Credit to Author: besguerra| Date: Mon, 15 Apr 2019 23:24:32 +0000
MANILA, Philippines — President Rodrigo Duterte signed the long-delayed, P3.8-trillion national budget for 2019 on Monday, but vetoed P95.3 billion in public works projects that were not among his priorities.
It was a victory for the Senate, which firmly opposed last-minute changes made to the budget bill by the House of Representatives that it considered unconstitutional.
Executive Secretary Salvador Medialdea said in a text message that the vetoed items were not found to be unconstitutional, but were just not among the programmed priorities.
But Senate President Vicente Sotto III cheered the Senate after learning that the President had vetoed what he believed were the amendments made by the House after Congress had ratified the spending bill.
“Hooray, Senate,” Sotto said in a brief message to reporters from Bangkok.
The postratification amendments were discovered and divulged by Sen. Panfilo Lacson, who considered them pork.
The rest of the Senate lined up behind Lacson and opposed the changes, threatening to question the budget in the Supreme Court if it was signed with the postratification alterations.
Lawmakers from the House, however, insisted they simply itemized lump sums in the spending bill.
The disagreement prolonged the delay in the enactment of the budget, which should have been signed before the end of 2018.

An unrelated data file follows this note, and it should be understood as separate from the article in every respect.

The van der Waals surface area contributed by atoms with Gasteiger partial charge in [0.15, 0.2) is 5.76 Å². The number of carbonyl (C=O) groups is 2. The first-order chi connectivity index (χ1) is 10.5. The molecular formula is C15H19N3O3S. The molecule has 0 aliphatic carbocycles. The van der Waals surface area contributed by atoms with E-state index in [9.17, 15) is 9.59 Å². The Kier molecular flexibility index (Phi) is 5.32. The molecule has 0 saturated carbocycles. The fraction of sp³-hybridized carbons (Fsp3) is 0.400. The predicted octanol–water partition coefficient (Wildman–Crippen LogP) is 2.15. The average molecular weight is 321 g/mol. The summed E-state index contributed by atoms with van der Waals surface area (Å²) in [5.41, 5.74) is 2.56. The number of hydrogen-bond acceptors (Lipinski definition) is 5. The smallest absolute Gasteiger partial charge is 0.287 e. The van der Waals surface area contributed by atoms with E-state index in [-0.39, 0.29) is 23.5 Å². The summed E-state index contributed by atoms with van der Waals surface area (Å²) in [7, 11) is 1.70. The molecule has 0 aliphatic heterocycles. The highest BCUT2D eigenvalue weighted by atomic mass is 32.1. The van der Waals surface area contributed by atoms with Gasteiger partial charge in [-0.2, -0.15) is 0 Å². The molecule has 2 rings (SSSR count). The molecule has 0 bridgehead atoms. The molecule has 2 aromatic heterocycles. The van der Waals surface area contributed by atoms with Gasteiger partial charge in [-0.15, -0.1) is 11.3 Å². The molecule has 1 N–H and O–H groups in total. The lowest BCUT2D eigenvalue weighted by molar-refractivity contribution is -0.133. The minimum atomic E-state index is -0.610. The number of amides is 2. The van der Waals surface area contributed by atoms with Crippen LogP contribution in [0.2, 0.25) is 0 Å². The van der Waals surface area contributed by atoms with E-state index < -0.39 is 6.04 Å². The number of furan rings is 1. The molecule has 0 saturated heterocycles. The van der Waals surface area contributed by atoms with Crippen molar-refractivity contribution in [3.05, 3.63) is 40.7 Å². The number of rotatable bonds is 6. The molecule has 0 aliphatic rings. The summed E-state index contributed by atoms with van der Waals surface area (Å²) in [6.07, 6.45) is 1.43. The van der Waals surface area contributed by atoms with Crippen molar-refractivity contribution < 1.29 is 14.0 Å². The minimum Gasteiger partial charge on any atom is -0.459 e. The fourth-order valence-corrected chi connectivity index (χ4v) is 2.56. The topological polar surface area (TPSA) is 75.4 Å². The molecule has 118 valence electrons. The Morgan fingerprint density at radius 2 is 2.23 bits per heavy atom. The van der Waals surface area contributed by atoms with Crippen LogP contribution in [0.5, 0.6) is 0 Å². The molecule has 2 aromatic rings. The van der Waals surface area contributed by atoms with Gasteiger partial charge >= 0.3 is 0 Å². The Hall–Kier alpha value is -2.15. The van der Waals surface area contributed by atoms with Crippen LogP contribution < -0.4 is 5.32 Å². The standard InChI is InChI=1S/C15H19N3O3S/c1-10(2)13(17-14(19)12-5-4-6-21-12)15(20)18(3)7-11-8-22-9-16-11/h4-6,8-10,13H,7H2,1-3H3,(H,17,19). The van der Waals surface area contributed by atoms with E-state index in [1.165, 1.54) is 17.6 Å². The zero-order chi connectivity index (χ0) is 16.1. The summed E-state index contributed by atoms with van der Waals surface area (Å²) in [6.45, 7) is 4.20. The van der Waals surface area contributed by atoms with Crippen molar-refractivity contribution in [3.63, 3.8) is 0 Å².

President Duterte tried to break the deadlock by calling the senators and the representatives to a meeting in the Palace, but both sides refused to budge.
In late March, Sotto moved to break the impasse by signing the ratified version of the spending bill and sending it to Malacañang with a letter to President Duterte advising him to veto the unconstitutional changes.
The President had threatened to veto the budget if it turned out to be unconstitutional.
Last week, complaining about the fighting between the senators and the congressmen in a speech in Bacolod City, the President threatened to veto the entire budget.
The Palace later said Mr. Duterte was only “exercising utmost care” in going over the spending measure to ensure that it was in accordance with the law.
Sotto said on Monday that he spoke with Medialdea last week and learned that the President would likely veto several items in the budget bill.
He said Medialdea told him that the Palace had received the recommendations of the Department of Budget and Management for a final version of the spending plan.
Sotto said Medialdea also told him that the President might forgo the traditional signing ceremony in Malacañang, usually attended by the leaders of the Senate and the House.
“If [the President] would announce the budget items he had decided to remove in front of the leaders of the House and [the] Senate, there might be a boxing ring,” Sotto said.
Medialdea said the President signed the budget on Monday.
Victory for taxpayers
Lacson said he had yet to see which items were rejected by Mr. Duterte, but added that it was “safe to assume” that these included “most if not all” the P75 billion that had been funneled to the districts of Speaker Gloria Macapagal-Arroyo’s allies in the House.
He said part of the vetoed items could be the P20 billion in “insertions” made by some of his colleagues in the Senate.
“Either way, it is victory for the Filipino taxpayers,” Lacson said in a text message to the Inquirer.
“Having said that, I would like to personally commend the President and his economic managers for coming up with a pork-free national budget,” he said.
The House leadership said it respected Mr. Duterte’s decision.
“We welcome the President’s signing of the 2019 budget. We respect his decision to veto some items in the budget,” Majority Leader Fredenil Castro said.
With the signing of the 2019 budget, Malacañang now shifts from the reenacted 2018 budget, on which it has been operating since January. —With reports from Marlon Ramos and DJ Yap